The rock cut out of the mountain, though, represents God’s Kingdom which would be ruled eternally by the Messiah, the King of kings. His is the one and only kingdom that endures and that will endure. The dream reveals that Daniel’s God, our God, the God, as the power behind all earthly kingdoms. All kingdoms, all empires only are allowed to have their moment in the sun as a result of God’s providence, not because of our great skill. We use our free will as nations to work out God’s plan for the ages. It is all working toward the day when God will send His Son back to us in might and power and bring an end to the world we know and establish His once and final kingdom and judge the nations.

 

When you read the Bible from Old Testament to New, you see the plan being worked out. It is deju vu-ed, repeated throughout the testimony of each book of the Bible. The Old Testament prophecies the New Testament. Daniel is predicting the same thing that John predicted in Revelation. There will come a day when every knee will bow to the one true king as He established one true kingdom that will endure forever. All of our pride and arrogance in ourselves and the kingdoms that we build will be laid low to the Enduring Kingdom of God. Let us make sure that we stay in tune with Jesus, the One True King. Let us have such a relationship with God, like Daniel, that we can see things that are to happen and make sure that we align ourselves with Jesus Christ, the one true king. Let us never be sucked in by that which is temporary and built on pride. Let us be aligned with the kingdom that we last – the Kingdom of Jesus Christ.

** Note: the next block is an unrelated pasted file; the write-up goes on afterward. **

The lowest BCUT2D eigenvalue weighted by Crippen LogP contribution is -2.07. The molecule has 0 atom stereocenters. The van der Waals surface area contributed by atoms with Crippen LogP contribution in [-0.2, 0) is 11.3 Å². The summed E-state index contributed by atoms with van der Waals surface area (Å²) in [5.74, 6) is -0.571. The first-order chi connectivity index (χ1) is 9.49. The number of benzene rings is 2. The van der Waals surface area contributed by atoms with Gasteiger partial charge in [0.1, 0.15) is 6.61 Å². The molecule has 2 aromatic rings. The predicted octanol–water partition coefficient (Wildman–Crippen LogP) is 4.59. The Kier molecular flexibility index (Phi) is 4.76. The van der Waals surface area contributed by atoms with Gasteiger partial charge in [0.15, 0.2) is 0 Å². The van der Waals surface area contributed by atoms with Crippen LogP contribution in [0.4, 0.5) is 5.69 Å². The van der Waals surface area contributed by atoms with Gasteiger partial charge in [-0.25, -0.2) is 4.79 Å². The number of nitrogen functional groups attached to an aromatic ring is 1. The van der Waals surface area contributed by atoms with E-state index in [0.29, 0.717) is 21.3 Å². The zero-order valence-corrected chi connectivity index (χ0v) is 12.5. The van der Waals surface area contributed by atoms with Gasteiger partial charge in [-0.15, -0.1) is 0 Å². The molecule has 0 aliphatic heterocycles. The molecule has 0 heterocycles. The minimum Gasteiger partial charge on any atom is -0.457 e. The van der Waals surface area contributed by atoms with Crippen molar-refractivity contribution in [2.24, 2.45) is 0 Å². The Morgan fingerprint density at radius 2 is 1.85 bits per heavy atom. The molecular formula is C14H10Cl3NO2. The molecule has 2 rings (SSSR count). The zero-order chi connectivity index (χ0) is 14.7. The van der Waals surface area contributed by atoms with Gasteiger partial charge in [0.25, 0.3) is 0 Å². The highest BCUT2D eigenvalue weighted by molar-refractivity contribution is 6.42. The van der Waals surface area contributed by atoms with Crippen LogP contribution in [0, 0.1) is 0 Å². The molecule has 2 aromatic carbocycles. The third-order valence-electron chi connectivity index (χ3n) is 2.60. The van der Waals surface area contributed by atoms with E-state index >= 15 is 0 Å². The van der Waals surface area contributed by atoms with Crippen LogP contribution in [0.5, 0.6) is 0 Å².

Amen and Amen.

Daniel 2:1-23 (Part 2)

Nebuchadnezzar’s Dream